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Morning and Evening: 02/10

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“I know how to abound.” – Philippians 4:12

Paul encountered many trials, many stripes, in his walk with the Lord after meeting Him on the road to Damascus. But in this passage in Philippians, right before he exhorts us: “I can do all things through Him/Christ who strengthens me”, he shares:

I know how to be abased, and I know how to abound. Everywhere and in all things I have learned both to be full and to be hungry, both to abound and to suffer need.

Spurgeon would ask us to be careful in our walk, especially when ‘abounding’ – that is, when we find ourselves in a state of plenty, where we are in danger of forgetting the Lord, in the midst of physical comfort.

This is a wise exhortation. We learn that the persecuted Church in China, for instance, is praying for the body of Christ in America, that their love of Christ would not be choked out of their lives by the comforts of the world – God has given them wisdom to know how to pray for them/us!

Yet there is opportunity for a good witness to our brothers and sisters in afflicted regions as well – they know that we have much wealth, much comfort, many possessions, conveniences, gadgets, fancies, frippery, and gewgaws. Much to ‘give up’, even for a short time. Thus when we visit them, they see the love of Christ in us, that we would come to share that love with them, and they see the deed along with the Word, and they believe the truth of God.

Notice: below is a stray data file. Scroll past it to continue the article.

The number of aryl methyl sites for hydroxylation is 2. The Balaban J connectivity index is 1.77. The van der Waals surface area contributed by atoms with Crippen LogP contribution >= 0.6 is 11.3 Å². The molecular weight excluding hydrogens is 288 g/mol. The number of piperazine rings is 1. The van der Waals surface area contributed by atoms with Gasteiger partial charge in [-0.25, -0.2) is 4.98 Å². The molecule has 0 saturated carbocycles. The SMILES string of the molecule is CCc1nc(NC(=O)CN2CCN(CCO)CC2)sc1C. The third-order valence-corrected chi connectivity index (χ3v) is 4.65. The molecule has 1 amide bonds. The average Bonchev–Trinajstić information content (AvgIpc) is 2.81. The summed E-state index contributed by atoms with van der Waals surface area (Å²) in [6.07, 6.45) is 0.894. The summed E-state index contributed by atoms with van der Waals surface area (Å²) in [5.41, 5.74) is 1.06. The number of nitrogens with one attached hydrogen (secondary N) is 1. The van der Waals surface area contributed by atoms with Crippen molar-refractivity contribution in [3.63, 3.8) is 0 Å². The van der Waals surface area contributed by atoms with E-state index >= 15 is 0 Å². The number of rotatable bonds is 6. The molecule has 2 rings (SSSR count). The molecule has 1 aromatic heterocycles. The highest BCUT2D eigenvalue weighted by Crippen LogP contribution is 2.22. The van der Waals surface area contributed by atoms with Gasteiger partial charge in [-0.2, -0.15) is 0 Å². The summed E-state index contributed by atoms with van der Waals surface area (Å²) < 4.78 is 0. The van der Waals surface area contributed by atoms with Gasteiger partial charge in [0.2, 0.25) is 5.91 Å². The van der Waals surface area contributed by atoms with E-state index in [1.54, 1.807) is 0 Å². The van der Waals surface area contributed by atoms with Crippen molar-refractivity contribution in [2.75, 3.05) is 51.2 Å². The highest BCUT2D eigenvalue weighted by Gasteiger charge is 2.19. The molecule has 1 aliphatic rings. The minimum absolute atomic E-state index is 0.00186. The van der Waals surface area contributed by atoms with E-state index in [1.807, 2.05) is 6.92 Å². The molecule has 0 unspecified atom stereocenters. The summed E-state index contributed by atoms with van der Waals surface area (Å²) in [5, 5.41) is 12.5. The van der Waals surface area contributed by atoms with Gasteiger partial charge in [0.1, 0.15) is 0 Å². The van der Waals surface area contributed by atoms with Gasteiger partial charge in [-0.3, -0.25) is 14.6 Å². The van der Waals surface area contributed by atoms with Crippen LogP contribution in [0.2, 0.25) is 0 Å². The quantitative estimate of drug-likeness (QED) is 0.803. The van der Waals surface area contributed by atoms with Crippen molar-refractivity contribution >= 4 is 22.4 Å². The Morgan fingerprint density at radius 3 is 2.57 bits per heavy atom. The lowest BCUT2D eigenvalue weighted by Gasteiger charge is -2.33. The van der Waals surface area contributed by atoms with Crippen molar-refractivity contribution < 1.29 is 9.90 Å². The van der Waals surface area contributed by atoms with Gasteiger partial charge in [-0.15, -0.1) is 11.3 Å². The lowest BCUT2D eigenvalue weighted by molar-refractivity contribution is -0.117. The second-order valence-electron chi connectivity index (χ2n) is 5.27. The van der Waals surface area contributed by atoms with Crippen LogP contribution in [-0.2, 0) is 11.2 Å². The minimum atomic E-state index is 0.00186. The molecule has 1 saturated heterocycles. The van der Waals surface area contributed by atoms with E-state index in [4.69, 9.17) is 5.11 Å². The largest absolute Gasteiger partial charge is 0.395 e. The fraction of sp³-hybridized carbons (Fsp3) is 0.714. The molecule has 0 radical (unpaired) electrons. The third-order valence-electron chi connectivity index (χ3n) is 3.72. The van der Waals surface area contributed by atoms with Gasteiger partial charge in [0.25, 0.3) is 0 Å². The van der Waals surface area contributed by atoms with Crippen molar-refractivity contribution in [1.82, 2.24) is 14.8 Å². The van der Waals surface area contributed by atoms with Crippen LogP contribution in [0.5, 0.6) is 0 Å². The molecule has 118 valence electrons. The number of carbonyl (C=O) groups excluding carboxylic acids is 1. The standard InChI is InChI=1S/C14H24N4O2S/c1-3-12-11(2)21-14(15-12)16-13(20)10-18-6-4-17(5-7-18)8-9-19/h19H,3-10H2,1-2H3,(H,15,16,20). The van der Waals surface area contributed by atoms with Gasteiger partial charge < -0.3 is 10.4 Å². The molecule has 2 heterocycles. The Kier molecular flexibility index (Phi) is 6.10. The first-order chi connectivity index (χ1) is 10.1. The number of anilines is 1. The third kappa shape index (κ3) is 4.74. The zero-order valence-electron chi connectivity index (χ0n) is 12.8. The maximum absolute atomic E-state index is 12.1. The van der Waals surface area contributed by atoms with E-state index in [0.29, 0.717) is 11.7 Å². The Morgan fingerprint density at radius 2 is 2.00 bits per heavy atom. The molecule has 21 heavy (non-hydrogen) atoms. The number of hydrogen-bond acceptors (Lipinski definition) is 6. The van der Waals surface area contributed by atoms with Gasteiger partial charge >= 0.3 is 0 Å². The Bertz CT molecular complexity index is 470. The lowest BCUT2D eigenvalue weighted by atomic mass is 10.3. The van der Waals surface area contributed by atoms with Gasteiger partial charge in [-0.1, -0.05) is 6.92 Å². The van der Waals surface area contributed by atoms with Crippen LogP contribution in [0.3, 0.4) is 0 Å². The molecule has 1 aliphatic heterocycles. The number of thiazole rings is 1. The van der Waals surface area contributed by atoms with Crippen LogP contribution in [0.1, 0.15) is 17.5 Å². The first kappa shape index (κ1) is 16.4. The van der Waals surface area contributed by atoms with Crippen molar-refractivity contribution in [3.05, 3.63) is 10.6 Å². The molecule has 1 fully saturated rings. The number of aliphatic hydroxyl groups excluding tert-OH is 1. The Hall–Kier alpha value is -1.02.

So there is both a warning to us, and great promise of usefulness to the Lord in the midst of plenty – rest in Him!

It needs more than human skill to carry the brimming cup of mortal joy with a steady hand, yet Paul had learned that skill, for he declares, “In all things I am instructed both to be full and to be hungry.”

We are taught by Isaiah in 64:6 that our righteousness is but filthy rags. May we look at our possessions in the same way, compared to the treasure of Christ imparted to a lost world.


fining-pot:      n. A vessel in which metals are refined. [Webster 1828.

“I have blotted out, as a thick cloud, thy transgressions, and, as a cloud, thy sins: return unto Me; for I have redeemed thee.” – Isaiah 44:22

Spurgeon has the heart of a preacher, a man, like David, after the Lord’s own heart. Spurgeon desires that we recognize the devastation of unchecked sin in our lives, while we see the hope and promise of the Father, who blots out the sin of all who place their trust, their very lives, in the hands of His Messiah. And once more, to encourage us to draw near to the Lord, in faith, that He is able, and willing, through Christ’s propitiation of our sin, to open the floodgates of His love toward us, holding back no good from us, as the Holy Spirit has placed us in Christ.

I am reminded of Hosea 2:14

“Therefore, behold, I will allure her, Will bring her into the wilderness, And speak comfort to her.

And what was His people’s actions, that ‘deserved’ this ‘wooing’, this ‘alluring’, this ‘comfort’? Harlotry with other gods, even while the one true God gave her grain, new wine, and oil, and multiplied her silver and gold! [Hosea 2:7].

How deep the Father’s love for us, how vast beyond all measure! He responds to the cloud of sin in us by drawing us to Him, through His Son, that He may blot out our sin.

Not “reluctantly due to my sin”. Not “in spite of my sin”. Just a loving “therefore, I will allure her”.

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